Published Aug 30, 2013As written by mumblecore alum Mark Duplass and conceived by his wife and collaborator Katie Aselton, Black Rock isn't the sort of survivalist horror that concerns itself with scares or exploiting genre tropes. It's a character piece and conversation drama very much interested in capturing the awkwardness and unflattering nature of human reaction and interaction, utilizing a standard "fight for your life" framework but focusing instead on how people respond to conflict and confrontation in a less than admirable, not necessarily heroic or altruistic, light.
Resultantly, there's a palpable sense of unpredictability when Sarah (Kate Bosworth) reunites ex-friends Lou (Lake Bell) and Abby (Katie Aselton) for a camping trip out to a deserted island. At first, the conflict is established through passive-aggressive behaviour and furtive glances—both Lou and Abby initially refuse to partake in the event after learning that the other would be there—that eventually escalate to an emotional blowout. Sarah, able to see both sides of the situation—Lou banged Abby's boyfriend—uses reason and patience to resolve the issue, demonstrating the sort of approach to coping with hurt that is later eschewed when another conflict arises.
Shortly after the trio sets up camp, three male ex-soldiers show up carrying guns, hunting on the remote island to evade laws about seasonal animal slaughter. Abby, being the loudest, most reckless member of the bunch, invites the trio to drink with them despite visible discomfort from Lou and Sarah. Once this situation gets out of control and the horror element is introduced to the tepid gender analysis, men and women are divided, each taking a distinct, intentional, approach to handling survival and vengeance.
Aside from the eventual bloody, rather intense, conflict, these sequences of peril don't strive for scares. Aselton is more interested in capturing the reactions of the characters as they strategize and try to overcome panic and fear. It allows the actresses to demonstrate their abilities, vacillating between confidence and anxiety with every ruffle of a branch but, since the characters are little more than archetypal vessels for the two conflicts, acting as ciphers for an on-screen debate about gender politics, they have little to do beyond perform blanket emotions.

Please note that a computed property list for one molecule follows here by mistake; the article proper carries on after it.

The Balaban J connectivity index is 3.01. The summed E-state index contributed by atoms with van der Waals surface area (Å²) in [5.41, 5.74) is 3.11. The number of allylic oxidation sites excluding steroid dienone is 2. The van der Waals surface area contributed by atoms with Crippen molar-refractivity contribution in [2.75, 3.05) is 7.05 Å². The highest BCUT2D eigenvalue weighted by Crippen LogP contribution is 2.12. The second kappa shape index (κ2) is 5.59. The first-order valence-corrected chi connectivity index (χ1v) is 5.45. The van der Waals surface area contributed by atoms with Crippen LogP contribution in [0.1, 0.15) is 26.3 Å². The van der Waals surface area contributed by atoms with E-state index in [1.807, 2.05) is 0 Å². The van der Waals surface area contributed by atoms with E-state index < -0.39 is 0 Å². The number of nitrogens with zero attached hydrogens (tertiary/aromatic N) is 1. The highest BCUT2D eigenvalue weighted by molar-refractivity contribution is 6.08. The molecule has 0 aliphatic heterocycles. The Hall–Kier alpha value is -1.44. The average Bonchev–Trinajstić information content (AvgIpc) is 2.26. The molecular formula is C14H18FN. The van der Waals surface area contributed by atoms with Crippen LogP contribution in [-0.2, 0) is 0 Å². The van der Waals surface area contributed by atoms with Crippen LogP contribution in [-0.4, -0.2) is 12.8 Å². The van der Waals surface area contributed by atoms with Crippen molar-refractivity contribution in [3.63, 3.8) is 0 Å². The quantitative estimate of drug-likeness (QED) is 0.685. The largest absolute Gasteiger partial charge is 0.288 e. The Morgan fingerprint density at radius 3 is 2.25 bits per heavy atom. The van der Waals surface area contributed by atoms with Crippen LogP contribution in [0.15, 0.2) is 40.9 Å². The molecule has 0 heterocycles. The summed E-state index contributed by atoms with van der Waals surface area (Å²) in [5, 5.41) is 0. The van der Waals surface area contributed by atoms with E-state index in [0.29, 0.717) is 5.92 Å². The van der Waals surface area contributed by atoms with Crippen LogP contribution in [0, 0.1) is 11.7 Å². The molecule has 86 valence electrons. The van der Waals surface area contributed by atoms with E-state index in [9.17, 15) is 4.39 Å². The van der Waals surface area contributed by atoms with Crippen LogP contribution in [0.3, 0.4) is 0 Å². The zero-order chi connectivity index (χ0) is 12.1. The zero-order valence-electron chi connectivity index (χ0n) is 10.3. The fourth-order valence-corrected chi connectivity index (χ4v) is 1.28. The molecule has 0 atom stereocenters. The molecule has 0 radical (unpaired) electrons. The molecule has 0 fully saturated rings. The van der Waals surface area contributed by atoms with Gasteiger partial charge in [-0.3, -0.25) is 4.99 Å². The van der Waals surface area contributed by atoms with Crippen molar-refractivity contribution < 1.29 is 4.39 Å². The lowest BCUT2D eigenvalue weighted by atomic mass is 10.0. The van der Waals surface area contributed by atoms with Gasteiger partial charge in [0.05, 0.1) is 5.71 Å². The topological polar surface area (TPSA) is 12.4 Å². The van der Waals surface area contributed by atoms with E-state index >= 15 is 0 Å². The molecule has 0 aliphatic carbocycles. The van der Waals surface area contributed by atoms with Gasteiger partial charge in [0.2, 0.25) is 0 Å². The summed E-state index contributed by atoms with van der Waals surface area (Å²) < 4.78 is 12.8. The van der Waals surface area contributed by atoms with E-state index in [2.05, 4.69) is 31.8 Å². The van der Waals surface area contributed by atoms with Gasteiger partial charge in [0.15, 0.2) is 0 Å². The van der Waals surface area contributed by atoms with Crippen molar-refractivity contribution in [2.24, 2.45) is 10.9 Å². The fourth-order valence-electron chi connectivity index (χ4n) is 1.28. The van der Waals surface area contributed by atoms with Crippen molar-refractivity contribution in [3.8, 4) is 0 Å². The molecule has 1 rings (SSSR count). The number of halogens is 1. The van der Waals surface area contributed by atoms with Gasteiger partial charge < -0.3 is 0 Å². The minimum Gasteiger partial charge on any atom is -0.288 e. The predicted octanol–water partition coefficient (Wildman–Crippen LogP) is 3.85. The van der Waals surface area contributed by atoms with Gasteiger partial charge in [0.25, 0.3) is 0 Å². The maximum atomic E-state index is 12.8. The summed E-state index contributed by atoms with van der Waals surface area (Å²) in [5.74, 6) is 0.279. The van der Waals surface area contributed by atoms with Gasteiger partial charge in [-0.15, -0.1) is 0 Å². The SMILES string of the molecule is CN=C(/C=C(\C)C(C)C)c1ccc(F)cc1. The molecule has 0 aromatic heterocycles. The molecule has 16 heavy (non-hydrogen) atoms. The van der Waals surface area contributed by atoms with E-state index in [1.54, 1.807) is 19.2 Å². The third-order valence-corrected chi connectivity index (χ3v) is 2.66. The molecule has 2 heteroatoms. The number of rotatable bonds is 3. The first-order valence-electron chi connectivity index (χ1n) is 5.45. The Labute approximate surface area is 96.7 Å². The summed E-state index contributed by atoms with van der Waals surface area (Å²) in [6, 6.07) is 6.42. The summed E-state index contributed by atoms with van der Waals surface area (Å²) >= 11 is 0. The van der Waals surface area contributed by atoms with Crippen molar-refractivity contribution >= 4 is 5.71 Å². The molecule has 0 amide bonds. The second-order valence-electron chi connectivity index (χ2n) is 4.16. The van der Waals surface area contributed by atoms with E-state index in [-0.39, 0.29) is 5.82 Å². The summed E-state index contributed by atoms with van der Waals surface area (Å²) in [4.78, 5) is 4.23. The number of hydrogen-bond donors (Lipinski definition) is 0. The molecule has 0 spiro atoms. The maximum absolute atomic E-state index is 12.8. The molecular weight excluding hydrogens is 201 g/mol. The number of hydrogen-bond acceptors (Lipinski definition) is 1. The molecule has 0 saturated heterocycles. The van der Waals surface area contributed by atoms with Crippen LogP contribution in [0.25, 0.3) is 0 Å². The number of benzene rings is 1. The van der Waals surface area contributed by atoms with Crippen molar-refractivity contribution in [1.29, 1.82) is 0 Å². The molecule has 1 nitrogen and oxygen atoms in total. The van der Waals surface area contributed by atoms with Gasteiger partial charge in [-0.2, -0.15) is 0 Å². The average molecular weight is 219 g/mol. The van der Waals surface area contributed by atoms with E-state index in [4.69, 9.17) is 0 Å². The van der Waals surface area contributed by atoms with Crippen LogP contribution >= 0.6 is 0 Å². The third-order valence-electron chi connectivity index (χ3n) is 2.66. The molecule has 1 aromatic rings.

That Black Rock isn't a conventional horror and isn't interested in subverting film theory isn't a problem at all. In fact, it's refreshing to watch something that doesn't perceive capturing "realness" as an exercise in exaggerated grittiness (there are actually several organic laughs that stem mostly from facial reactions and body language). But the three main characters simply don't have enough back-story to establish the sort of emotional tapestry necessary for a text like this to work in a connective capacity.
Despite this disconnect and the occasional forced feeling that stems from characters having no frame of reference beyond plot devices to expand on, the visceral component proves quite effective once the women decide to take more of an active approach to survival than mere evasion. Despite physical limitations, they exploit blind male confidence, understanding that men naturally feel they have the upper hand of any given situation, to take control of the situation, which is where Black Rock demonstrates its minor intensity and power. (Phase 4)